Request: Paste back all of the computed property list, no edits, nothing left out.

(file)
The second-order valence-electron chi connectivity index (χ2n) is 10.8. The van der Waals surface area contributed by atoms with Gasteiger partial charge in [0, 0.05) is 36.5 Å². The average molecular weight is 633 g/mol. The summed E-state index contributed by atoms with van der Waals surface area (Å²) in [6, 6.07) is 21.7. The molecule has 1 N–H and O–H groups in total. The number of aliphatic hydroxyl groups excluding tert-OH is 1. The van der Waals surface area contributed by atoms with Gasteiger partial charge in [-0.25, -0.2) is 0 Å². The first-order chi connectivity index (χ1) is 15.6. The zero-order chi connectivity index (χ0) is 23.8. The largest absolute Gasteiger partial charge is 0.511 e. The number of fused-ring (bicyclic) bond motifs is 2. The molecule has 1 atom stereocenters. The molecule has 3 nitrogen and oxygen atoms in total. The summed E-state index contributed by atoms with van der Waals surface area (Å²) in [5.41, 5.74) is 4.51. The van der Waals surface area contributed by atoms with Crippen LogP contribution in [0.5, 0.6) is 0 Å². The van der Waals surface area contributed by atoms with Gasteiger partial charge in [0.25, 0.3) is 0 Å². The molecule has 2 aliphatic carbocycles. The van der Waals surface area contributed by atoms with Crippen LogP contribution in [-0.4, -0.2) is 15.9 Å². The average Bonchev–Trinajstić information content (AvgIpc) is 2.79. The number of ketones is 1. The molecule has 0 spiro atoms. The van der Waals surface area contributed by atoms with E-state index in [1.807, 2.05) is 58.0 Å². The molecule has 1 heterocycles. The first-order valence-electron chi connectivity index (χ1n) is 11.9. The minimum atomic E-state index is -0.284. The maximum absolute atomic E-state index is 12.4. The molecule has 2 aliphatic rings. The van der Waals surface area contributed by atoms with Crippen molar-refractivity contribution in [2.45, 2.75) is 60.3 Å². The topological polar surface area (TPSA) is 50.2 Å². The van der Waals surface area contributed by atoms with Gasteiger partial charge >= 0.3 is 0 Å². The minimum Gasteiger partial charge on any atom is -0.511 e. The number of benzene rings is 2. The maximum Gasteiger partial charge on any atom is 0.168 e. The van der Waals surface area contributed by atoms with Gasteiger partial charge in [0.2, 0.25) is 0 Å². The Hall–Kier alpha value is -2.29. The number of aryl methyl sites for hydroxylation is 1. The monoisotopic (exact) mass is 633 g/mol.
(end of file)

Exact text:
The second-order valence-electron chi connectivity index (χ2n) is 10.8. The van der Waals surface area contributed by atoms with Gasteiger partial charge in [0, 0.05) is 36.5 Å². The average molecular weight is 633 g/mol. The summed E-state index contributed by atoms with van der Waals surface area (Å²) in [6, 6.07) is 21.7. The molecule has 1 N–H and O–H groups in total. The number of aliphatic hydroxyl groups excluding tert-OH is 1. The van der Waals surface area contributed by atoms with Gasteiger partial charge in [-0.25, -0.2) is 0 Å². The first-order chi connectivity index (χ1) is 15.6. The zero-order chi connectivity index (χ0) is 23.8. The largest absolute Gasteiger partial charge is 0.511 e. The number of fused-ring (bicyclic) bond motifs is 2. The molecule has 1 atom stereocenters. The molecule has 3 nitrogen and oxygen atoms in total. The summed E-state index contributed by atoms with van der Waals surface area (Å²) in [5.41, 5.74) is 4.51. The van der Waals surface area contributed by atoms with Crippen LogP contribution in [0.5, 0.6) is 0 Å². The van der Waals surface area contributed by atoms with Gasteiger partial charge in [0.25, 0.3) is 0 Å². The molecule has 2 aliphatic carbocycles. The van der Waals surface area contributed by atoms with Crippen LogP contribution in [-0.4, -0.2) is 15.9 Å². The average Bonchev–Trinajstić information content (AvgIpc) is 2.79. The number of ketones is 1. The molecule has 0 spiro atoms. The van der Waals surface area contributed by atoms with E-state index in [1.807, 2.05) is 58.0 Å². The molecule has 1 heterocycles. The first-order valence-electron chi connectivity index (χ1n) is 11.9. The minimum atomic E-state index is -0.284. The maximum absolute atomic E-state index is 12.4. The molecule has 2 aliphatic rings. The van der Waals surface area contributed by atoms with Crippen molar-refractivity contribution in [2.45, 2.75) is 60.3 Å². The topological polar surface area (TPSA) is 50.2 Å². The van der Waals surface area contributed by atoms with Gasteiger partial charge >= 0.3 is 0 Å². The minimum Gasteiger partial charge on any atom is -0.511 e. The number of benzene rings is 2. The maximum Gasteiger partial charge on any atom is 0.168 e. The van der Waals surface area contributed by atoms with Gasteiger partial charge in [0.2, 0.25) is 0 Å². The Hall–Kier alpha value is -2.29. The number of aryl methyl sites for hydroxylation is 1. The monoisotopic (exact) mass is 633 g/mol.